Call the Midwife could be coming to an end - however, luckily for fans it's not anytime soon! The show's creator, Heidi Thomas, has revealed the beloved period drama - which is now set in the early sixties with its eighth series - is likely to finish when the story reaches the mid-seventies. "We're commissioned up to series nine by the BBC, and we may well continue," she told Radio Times. "And, if we did, there seems to be no limit to the interest and excitement of the world in the 1960s."
Call the Midwife is now set in the 1960s
Elaborating further, she added: "I do know that the original nuns on whom the original books were based left Poplar in 1976, because the social and the medical climate had changed. They relocated to Birmingham and focused more on spiritual work. So I don't know how far into the 1970s we could go." She concluded: "Because every series has a new year attached to it, I think we could go on for a few years to come. But who knows? We aren't bored yet!"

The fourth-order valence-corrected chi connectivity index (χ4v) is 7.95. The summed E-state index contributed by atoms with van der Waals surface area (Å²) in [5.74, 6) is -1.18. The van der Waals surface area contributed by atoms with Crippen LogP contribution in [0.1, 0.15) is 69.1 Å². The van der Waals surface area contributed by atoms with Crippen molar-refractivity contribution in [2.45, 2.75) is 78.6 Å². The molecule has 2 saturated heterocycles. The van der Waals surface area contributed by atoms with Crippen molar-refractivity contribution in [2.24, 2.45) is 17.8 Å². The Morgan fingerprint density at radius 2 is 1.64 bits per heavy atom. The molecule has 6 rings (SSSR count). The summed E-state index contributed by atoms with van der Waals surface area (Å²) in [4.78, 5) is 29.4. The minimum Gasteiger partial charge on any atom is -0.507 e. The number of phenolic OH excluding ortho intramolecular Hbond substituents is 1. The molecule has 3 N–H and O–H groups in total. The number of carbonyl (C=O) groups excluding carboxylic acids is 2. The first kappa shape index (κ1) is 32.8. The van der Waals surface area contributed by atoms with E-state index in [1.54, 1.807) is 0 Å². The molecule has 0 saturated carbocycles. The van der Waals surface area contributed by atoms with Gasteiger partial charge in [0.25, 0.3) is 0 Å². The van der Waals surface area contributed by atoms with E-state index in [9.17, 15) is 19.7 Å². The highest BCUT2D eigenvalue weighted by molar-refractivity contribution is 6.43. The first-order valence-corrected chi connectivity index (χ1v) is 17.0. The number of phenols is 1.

The show stars Helen George as Nurse Trixie Franklin, the actress who took on a smaller role in season seven while Helen was on maternity leave. She is joined by Leonie Elliot as Nurse Lucille Anderson, Jennifer Kirby as Nurse Valerie Dyer and Stephen McGann as Dr Patrick Turner. The latest series introduced Harry Potter star Miriam Margolyes as a regular; she joined the cast of Call the Midwife as Sister Mildred.
Speaking about the latest run, Heidi previously teased: "It is an immense privilege to be starting work on series eight of Call The Midwife, and we can't wait to share the events of 1964 with our loyal and passionate audience. People often ask me how we can keep coming back year after year, but the answer is simple - we never run out of stories, and we never run out of love."
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